JERUSALEM (AFP) – Human Rights Watch said on Thursday that the Israeli army’s investigation of troop conduct during its war on Gaza appeared to be an attempt to cover up “violations of the laws of war.”
The army defended its conduct during the massive 22-day offensive against the Hamas rulers of Gaza in December and January, saying five military probes found its forces “operated in accordance with international law.”
But Joe Stork, a deputy director of Human Rights Watch, said: “The conclusions are an apparent attempt to mask violations of the laws of war by Israeli forces in Gaza.”
The New York-based rights group said the probes “lack credibility and confirm the need for an impartial international inquiry into alleged violations by both Israel and Hamas”.
It urged both sides to cooperate with a UN investigation of the conflict.
“Only an impartial inquiry will provide a measure of redress for the civilians who were killed unlawfully,” Stork said.
HRW said its own investigation showed Israeli forces were responsible for “serious violations of the laws of war, including the use of heavy artillery and white phosphorus munitions in densely populated areas, the apparent targeting of people trying to convey their civilian status, and the destruction of civilian objects in excess of military need.”
Some of the cases of white-phosphorus use demonstrate evidence of war crimes, the group said in a report last month.
Deputy army chief Major General Dan Harel told reporters on Wednesday the military used several hundred mortar shells and naval rounds that contain phosphorous as the active ingredient, as well about 3,000 smoke shells that contain pieces of felt dipped in phosphorous.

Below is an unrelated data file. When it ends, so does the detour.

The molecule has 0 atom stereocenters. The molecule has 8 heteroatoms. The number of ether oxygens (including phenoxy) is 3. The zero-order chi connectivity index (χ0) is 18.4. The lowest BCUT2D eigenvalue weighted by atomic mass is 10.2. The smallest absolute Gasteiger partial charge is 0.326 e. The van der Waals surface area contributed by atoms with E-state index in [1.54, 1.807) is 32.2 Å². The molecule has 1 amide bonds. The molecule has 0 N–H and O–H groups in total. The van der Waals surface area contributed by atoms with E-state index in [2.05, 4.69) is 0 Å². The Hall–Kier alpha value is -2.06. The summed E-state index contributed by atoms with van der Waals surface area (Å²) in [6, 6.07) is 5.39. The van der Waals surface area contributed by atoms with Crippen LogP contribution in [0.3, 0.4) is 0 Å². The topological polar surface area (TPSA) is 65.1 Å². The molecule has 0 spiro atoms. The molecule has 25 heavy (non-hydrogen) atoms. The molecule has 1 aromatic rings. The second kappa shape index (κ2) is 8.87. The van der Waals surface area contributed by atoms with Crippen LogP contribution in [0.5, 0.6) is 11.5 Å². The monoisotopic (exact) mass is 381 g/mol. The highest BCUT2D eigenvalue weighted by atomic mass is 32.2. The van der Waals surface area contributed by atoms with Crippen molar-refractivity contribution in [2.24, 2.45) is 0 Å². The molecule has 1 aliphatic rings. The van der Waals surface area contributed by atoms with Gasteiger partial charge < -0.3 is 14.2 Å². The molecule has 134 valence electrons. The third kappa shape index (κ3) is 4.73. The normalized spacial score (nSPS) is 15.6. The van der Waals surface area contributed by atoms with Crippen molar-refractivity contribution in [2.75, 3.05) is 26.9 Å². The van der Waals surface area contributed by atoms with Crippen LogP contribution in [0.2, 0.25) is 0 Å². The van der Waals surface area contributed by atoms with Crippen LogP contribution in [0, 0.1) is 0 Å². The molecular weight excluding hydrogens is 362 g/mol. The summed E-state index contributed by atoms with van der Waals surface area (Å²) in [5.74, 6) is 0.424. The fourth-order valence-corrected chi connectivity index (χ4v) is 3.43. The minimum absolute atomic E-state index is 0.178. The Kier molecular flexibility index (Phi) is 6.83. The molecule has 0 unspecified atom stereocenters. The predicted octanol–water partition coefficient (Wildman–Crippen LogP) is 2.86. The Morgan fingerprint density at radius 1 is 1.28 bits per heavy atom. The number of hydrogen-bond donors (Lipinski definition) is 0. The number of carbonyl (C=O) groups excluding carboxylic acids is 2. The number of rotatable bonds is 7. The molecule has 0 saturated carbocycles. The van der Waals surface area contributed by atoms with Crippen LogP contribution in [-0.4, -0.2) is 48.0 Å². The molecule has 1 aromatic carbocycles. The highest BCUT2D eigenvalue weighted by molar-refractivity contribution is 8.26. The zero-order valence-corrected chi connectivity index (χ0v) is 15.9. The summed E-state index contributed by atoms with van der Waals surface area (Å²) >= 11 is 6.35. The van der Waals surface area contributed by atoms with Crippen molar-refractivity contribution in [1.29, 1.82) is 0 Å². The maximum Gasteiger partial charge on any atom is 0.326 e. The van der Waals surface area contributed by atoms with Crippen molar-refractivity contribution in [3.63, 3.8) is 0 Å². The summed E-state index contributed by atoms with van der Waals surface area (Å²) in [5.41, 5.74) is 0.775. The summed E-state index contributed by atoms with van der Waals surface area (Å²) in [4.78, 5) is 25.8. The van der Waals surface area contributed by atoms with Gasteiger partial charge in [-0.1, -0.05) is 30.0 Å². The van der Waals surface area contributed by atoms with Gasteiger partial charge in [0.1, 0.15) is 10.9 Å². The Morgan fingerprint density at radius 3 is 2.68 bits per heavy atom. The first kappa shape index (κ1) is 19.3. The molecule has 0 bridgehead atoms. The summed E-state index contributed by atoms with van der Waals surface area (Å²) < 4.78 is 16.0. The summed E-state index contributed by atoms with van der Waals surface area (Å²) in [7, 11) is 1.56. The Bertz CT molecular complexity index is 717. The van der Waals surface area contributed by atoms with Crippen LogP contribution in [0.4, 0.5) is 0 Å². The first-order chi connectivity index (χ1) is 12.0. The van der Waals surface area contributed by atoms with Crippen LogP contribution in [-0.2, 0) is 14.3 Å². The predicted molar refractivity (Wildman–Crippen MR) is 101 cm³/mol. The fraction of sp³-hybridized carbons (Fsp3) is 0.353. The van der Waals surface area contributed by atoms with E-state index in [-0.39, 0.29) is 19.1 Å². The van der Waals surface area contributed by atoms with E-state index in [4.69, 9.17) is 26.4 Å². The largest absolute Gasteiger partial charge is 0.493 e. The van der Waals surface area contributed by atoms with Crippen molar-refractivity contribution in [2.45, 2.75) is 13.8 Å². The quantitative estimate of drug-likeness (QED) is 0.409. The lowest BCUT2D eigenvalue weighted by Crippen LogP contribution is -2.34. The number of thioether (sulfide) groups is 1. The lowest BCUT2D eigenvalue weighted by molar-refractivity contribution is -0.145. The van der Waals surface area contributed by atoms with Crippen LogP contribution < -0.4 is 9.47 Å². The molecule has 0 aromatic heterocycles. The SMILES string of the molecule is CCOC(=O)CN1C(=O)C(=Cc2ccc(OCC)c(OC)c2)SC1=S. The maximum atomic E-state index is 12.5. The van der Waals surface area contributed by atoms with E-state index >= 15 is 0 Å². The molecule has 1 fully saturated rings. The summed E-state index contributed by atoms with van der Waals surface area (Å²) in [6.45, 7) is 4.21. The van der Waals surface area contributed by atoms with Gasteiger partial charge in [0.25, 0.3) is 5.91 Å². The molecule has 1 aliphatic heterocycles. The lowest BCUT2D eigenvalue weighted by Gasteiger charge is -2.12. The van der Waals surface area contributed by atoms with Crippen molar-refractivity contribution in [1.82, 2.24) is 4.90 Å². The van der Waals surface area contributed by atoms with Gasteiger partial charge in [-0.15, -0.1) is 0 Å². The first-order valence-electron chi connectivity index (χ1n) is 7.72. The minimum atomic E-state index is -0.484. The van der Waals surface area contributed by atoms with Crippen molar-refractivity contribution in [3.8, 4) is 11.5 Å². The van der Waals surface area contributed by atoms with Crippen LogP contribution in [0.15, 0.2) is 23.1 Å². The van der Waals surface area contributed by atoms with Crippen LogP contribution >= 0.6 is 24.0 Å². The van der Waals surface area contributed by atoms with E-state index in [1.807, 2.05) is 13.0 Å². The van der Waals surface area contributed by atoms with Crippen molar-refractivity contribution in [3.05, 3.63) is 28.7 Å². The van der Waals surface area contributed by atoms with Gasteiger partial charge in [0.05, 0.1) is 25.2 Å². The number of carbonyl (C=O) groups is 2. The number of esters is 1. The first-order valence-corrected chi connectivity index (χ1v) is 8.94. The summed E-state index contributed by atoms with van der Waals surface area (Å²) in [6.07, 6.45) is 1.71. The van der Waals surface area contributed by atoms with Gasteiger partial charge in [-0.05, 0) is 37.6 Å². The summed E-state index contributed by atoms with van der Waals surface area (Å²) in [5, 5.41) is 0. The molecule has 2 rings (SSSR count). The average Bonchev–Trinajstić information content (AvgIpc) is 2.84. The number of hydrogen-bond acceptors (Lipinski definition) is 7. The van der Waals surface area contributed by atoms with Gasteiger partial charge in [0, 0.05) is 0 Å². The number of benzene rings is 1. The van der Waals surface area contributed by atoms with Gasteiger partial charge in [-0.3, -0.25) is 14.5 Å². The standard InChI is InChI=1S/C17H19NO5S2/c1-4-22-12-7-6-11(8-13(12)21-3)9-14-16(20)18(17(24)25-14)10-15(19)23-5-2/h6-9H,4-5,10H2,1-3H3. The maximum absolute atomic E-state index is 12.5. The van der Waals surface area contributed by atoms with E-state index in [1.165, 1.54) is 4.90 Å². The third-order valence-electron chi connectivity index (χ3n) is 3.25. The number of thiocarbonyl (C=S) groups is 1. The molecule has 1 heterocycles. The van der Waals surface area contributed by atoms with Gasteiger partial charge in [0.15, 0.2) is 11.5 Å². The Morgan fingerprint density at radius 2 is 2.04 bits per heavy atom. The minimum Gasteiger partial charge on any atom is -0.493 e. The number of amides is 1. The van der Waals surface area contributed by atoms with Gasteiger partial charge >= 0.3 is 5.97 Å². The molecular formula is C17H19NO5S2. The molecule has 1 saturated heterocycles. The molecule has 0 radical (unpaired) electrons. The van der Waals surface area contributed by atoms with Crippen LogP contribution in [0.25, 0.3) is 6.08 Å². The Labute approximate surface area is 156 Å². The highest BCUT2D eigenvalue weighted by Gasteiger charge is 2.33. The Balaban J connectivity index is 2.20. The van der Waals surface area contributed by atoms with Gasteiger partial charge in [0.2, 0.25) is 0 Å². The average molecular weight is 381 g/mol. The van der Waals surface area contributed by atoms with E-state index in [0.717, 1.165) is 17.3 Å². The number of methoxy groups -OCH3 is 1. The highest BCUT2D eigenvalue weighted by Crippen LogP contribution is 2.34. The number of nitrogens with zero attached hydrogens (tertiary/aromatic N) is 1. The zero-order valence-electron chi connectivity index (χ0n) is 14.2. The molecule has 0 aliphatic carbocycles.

The military suspended the use of the phosphorous mortar shells and 76mm naval rounds on January 7 amid international controversy, Harel said, insisting those munitions had only been fired in open areas as markers and range-finders.
He insisted that the way the military used those shells as well as the smokescreen munitions whose use continued after January 7 complied fully with international law.
HRW said its researchers in Gaza found spent white phosphorous artillery shells, canister liners, and dozens of burnt felt wedges containing white phosphorus on city streets and apartment roofs, in residential courtyards, and at a UN school.
Artillery shells containing white phosphorus also struck a hospital and the headquarters of the UN Relief and Works Agency in Gaza City, the rights group claimed.
Official Palestinian figures put the Palestinian death toll at 1,475, including 943 civilians, while the Israeli military says 1,166 Palestinians were killed, including at least 709 “terror operatives.”
Thirteen Israelis, three of them civilians, were killed.